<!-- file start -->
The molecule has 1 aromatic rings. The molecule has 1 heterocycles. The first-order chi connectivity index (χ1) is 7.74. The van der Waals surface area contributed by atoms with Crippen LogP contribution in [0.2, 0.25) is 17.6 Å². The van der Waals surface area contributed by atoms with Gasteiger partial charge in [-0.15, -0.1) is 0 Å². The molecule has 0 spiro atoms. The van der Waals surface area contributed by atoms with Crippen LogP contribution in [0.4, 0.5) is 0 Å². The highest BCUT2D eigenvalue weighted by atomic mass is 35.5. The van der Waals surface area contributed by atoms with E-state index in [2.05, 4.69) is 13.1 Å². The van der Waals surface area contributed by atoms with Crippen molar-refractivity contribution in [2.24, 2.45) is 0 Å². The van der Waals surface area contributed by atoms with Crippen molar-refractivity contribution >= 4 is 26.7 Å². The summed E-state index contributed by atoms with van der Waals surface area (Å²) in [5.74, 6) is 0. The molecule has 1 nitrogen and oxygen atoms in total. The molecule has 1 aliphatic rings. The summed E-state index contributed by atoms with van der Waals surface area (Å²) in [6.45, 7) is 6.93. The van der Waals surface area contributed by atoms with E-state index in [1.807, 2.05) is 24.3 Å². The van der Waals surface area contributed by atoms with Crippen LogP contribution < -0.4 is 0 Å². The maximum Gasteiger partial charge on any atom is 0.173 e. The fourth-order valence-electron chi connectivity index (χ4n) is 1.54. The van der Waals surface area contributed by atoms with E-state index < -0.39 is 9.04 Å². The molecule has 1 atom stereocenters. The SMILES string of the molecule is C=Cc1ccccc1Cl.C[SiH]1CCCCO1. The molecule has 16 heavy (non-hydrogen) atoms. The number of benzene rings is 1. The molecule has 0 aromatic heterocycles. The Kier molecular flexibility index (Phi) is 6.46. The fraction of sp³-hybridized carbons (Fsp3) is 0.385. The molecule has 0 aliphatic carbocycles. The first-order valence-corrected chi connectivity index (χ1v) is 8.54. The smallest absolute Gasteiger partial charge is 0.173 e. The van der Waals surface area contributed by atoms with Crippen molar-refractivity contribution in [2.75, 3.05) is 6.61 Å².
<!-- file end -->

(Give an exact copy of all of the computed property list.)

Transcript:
The molecule has 1 aromatic rings. The molecule has 1 heterocycles. The first-order chi connectivity index (χ1) is 7.74. The van der Waals surface area contributed by atoms with Crippen LogP contribution in [0.2, 0.25) is 17.6 Å². The van der Waals surface area contributed by atoms with Gasteiger partial charge in [-0.15, -0.1) is 0 Å². The molecule has 0 spiro atoms. The van der Waals surface area contributed by atoms with Crippen LogP contribution in [0.4, 0.5) is 0 Å². The highest BCUT2D eigenvalue weighted by atomic mass is 35.5. The van der Waals surface area contributed by atoms with E-state index in [2.05, 4.69) is 13.1 Å². The van der Waals surface area contributed by atoms with Crippen molar-refractivity contribution in [2.24, 2.45) is 0 Å². The van der Waals surface area contributed by atoms with Crippen molar-refractivity contribution >= 4 is 26.7 Å². The summed E-state index contributed by atoms with van der Waals surface area (Å²) in [5.74, 6) is 0. The molecule has 1 nitrogen and oxygen atoms in total. The molecule has 1 aliphatic rings. The summed E-state index contributed by atoms with van der Waals surface area (Å²) in [6.45, 7) is 6.93. The van der Waals surface area contributed by atoms with E-state index in [1.807, 2.05) is 24.3 Å². The van der Waals surface area contributed by atoms with Crippen LogP contribution < -0.4 is 0 Å². The maximum Gasteiger partial charge on any atom is 0.173 e. The fourth-order valence-electron chi connectivity index (χ4n) is 1.54. The van der Waals surface area contributed by atoms with E-state index < -0.39 is 9.04 Å². The molecule has 1 atom stereocenters. The SMILES string of the molecule is C=Cc1ccccc1Cl.C[SiH]1CCCCO1. The molecule has 16 heavy (non-hydrogen) atoms. The number of benzene rings is 1. The molecule has 0 aromatic heterocycles. The Kier molecular flexibility index (Phi) is 6.46. The fraction of sp³-hybridized carbons (Fsp3) is 0.385. The molecule has 0 aliphatic carbocycles. The first-order valence-corrected chi connectivity index (χ1v) is 8.54. The smallest absolute Gasteiger partial charge is 0.173 e. The van der Waals surface area contributed by atoms with Crippen molar-refractivity contribution in [2.75, 3.05) is 6.61 Å².